Furthermore, a thorough understanding of what keeps people away from physical activities is essential for the identification of appropriate points of intervention to promote active lifestyles and the health benefits they offer (Davison & Lawson, 2006). Additionally, as Larson (2000) noted, leisure is a crucial developmental context for young people and adolescents. From this point of view, investigating leisure constraints among the specific age-based category of young students is vital. Knowledge gained could improve the implementation of leisure services for youth—the future, hopefully healthier, society.

It is valuable to investigate leisure constraints, since they seem to determine to a great degree actual participation in activities (Alecandris, Tsorbatzoudis & Grouios, 2002). Moreover, identifying the strongest constraints may provide information helpful in creating strategies to promote leisure and sport activities. Understanding differences in perceived constraints associated with gender, age, participation, and nutrition habits, should be useful for planning, promoting, and managing organized leisure sport activities.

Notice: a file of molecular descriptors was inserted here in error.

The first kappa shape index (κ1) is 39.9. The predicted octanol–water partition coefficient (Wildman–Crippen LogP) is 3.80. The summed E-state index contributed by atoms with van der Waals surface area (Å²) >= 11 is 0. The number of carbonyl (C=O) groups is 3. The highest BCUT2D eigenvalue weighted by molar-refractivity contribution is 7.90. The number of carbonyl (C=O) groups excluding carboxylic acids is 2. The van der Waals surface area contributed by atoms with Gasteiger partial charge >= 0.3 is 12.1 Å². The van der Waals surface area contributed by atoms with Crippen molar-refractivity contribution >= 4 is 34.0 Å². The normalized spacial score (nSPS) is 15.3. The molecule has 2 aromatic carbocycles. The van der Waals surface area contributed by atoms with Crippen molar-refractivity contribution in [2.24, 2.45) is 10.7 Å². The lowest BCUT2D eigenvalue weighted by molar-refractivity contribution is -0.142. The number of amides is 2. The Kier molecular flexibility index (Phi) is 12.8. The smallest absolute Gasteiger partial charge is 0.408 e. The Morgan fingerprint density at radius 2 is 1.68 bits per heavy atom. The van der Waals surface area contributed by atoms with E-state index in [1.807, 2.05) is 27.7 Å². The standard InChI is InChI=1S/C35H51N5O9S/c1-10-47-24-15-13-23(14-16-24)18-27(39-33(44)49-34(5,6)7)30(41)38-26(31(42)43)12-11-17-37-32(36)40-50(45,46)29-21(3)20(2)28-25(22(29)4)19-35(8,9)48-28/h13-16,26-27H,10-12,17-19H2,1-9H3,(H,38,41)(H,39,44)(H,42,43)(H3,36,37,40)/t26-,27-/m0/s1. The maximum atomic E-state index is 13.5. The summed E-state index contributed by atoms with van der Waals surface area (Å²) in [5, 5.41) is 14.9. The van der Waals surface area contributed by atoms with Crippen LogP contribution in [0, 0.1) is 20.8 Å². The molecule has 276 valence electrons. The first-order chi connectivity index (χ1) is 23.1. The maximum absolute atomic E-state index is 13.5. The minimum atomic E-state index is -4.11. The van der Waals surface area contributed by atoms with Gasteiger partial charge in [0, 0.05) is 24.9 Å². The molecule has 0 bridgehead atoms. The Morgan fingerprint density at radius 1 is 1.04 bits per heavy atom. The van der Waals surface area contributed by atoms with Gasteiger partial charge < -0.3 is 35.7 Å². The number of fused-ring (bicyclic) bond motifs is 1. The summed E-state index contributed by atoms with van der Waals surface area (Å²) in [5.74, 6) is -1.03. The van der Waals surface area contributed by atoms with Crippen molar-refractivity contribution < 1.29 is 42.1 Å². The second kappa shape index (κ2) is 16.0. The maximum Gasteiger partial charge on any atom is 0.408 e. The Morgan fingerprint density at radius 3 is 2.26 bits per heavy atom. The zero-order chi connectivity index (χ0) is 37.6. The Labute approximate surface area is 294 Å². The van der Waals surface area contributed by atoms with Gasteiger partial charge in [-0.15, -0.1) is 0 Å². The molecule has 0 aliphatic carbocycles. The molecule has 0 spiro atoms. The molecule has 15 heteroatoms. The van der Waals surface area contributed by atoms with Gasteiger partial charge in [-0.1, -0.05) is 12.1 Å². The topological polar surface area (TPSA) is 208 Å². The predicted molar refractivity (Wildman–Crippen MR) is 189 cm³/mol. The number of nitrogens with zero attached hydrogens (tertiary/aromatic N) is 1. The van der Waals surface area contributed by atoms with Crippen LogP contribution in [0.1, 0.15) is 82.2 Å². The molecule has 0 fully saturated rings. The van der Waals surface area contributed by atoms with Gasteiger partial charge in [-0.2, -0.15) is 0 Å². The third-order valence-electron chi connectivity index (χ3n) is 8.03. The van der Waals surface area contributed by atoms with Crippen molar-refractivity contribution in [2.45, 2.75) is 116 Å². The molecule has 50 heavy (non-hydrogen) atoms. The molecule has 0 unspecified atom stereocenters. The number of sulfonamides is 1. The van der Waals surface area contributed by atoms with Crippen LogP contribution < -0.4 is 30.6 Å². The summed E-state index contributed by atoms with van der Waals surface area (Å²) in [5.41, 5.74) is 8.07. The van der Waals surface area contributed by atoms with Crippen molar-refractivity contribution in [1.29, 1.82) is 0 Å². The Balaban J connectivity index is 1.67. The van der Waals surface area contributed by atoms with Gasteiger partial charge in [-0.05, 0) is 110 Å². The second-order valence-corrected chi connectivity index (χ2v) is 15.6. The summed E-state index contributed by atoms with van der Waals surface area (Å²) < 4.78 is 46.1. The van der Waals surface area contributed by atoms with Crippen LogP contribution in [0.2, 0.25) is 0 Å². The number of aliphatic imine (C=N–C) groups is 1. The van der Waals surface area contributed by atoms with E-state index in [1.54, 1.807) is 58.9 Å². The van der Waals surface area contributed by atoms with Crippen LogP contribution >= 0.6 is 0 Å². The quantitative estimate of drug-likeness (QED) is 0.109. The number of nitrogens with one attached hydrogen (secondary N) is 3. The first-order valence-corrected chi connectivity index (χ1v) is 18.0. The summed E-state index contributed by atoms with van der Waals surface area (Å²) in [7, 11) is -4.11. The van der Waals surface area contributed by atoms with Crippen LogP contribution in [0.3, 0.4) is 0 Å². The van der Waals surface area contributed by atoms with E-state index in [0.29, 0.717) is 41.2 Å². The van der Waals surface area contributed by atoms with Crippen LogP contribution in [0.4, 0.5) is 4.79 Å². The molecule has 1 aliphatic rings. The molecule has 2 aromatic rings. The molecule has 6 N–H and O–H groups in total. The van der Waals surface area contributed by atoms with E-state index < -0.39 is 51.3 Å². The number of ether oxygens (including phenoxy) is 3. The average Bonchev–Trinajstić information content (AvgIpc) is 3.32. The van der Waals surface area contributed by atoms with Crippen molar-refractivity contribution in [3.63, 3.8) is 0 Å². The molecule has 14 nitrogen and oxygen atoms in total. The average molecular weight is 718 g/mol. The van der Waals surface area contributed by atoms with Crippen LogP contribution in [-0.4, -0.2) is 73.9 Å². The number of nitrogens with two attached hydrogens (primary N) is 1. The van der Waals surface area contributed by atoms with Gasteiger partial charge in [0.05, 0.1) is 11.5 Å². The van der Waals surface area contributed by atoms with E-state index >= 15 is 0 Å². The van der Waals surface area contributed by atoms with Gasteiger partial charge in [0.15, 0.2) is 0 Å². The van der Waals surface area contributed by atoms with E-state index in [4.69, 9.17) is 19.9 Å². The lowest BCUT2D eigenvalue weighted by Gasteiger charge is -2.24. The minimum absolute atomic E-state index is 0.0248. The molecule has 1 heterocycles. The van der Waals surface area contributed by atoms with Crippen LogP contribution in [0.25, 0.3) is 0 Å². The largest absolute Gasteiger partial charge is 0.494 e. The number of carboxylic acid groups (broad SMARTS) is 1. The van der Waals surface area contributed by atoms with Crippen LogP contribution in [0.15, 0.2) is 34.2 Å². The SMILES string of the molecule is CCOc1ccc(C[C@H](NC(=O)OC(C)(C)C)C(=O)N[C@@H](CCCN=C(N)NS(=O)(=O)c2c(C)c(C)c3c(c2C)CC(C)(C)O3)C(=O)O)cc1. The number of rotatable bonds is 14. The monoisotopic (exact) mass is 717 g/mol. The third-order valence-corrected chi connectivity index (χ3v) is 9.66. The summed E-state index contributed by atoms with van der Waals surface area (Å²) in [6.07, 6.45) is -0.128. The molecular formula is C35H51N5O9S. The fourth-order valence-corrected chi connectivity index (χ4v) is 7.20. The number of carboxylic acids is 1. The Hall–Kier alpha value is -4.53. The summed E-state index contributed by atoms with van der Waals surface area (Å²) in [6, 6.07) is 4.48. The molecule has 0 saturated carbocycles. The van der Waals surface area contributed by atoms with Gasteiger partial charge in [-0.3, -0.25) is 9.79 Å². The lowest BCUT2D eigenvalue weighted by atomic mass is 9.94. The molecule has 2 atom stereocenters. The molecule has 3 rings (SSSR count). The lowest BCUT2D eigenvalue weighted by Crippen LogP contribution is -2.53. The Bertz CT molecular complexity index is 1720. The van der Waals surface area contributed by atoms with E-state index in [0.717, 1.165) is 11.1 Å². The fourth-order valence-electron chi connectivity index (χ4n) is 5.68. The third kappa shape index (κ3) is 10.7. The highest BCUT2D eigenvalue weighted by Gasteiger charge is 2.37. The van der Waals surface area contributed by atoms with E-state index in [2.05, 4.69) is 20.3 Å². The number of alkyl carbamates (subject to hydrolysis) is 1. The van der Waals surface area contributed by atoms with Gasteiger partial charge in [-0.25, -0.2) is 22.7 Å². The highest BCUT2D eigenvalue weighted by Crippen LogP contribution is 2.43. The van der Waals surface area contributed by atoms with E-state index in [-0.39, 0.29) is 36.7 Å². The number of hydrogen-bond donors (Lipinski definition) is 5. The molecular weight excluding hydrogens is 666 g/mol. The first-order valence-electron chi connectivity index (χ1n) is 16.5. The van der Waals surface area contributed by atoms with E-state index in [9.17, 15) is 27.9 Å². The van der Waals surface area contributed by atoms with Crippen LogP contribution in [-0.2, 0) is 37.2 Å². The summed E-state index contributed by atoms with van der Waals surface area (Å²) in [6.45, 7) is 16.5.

The present study aimed to (a) identify the leisure constraints experienced by students in Thessaloniki in northern Greece; (b) depict students’ profiles in terms of their health habits; (c) identify the hierarchy of intensity of the experience of constraints; and (d) investigate differences in constraints experienced, by gender, residence, participation in physical activities, and nutrition habits.

Leisure constraints began to be systematically investigated in the 1980s. At that time, they were closely related to participation, presenting “barriers” that existed between a person’s desire to participate actively in a leisure activity and his/her actual participation. (Jackson, 2005) The optic angle changed greatly throughout the 1980s and 1990s (Jackson & Scott, 1999), as the variety of constraints acknowledged to wield an influence grew. This was the outcome of such new methodological approaches as factor analysis and cluster analysis (Hawkins & Freeman, 1993; Norman, 1996; Norman, 1995; Stodolska, 1998).